Tim then talks briefly about Crossworlds. Let’s see, it’s from the early nineties and has Rutger Hauer in it. Do we really need to mention anything else? It’s the standard bad movie he tries to get everyone else to watch because “no really, it’s so bad its good”. There’s dimensions and crystals and a bit part for Jack Black before he turned into Po.
It’s a magma flow of savings, at Anime Pulse! We have close out on mega reviews. Act now and we’ll finish of the entire Lethal Weapon series. Yes we’ve got two, three, four and more inside our discussions. So many weapons of varying lethality that the bad guy from three is trying to get in on our action. Continue reading Popcorn Pulse 72: Lethal Mic→
As only one of them as had to register their pelvis as a dangerous weapon, at least one half of the Popcorn duo knows a thing or two about weapons. Particularly the kind that does mortal damage. The might even be Lethal Weapon(1987). Yes, Time and Weltall are officially too old for this shit and resort to the classic and quintessential eighties buddy action cop flick. Continue reading Popcorn Pulse 71: Chinese Tango→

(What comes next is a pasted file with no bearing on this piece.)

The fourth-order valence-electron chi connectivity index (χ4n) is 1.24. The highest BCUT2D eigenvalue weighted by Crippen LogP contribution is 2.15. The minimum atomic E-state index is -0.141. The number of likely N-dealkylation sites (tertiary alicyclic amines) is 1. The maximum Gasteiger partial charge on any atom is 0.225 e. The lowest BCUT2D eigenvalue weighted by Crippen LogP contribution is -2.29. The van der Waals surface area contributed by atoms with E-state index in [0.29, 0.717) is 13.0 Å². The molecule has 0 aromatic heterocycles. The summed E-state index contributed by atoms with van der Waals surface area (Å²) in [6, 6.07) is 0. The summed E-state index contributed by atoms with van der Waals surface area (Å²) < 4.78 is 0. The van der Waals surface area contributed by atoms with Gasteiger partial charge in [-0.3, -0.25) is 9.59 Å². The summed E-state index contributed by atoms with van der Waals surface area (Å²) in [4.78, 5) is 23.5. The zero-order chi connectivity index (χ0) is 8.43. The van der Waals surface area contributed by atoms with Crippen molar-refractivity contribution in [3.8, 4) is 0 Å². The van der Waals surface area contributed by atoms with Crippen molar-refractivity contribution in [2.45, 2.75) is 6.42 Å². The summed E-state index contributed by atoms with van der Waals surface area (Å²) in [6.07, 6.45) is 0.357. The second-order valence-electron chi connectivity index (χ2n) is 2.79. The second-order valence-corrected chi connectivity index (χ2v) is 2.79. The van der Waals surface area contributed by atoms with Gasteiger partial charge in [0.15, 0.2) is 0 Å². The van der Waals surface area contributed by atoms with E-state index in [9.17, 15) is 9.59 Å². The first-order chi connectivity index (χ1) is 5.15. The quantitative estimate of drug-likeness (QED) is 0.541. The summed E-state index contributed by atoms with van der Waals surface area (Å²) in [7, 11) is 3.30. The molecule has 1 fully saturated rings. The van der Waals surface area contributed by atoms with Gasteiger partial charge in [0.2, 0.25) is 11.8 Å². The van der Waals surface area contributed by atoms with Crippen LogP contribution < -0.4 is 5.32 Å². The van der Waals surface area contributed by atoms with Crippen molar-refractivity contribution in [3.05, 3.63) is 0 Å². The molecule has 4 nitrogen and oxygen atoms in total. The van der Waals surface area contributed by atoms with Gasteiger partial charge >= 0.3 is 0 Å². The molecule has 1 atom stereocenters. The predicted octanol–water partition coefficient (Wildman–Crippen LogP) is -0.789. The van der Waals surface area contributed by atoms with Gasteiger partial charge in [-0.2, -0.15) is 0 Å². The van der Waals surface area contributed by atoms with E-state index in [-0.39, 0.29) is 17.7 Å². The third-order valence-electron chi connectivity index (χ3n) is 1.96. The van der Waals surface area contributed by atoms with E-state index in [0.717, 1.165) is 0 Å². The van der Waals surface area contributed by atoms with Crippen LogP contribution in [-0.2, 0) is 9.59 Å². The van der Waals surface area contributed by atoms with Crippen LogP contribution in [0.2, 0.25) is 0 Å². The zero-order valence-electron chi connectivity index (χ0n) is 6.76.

What happens when you take the guy who played Angel in X-Men 3 and put him in a film that is a spiritual adaptation of Dead Space? Nothing until you add in another Popcorn Pulse Alumni Dennis Quaid. Jointly, we talk about Pandorum.
A terribly advertised movie with trailers that seemed to try and invoke the memories of Event Horizon. It’s set on a spaceship where Ben Foster wakes up with amnesia. He quickly runs into Dennis Quaid who gives him the quest to bring the core back online before it blows up the ship. As Ben makes his way through the ship, fighting possible space madness and reavers, he begins to learn that things aren’t quite what they seem. We fully spoil the twist of the movie within the episode though. Continue reading Popcorn Pulse 70: Police Panda→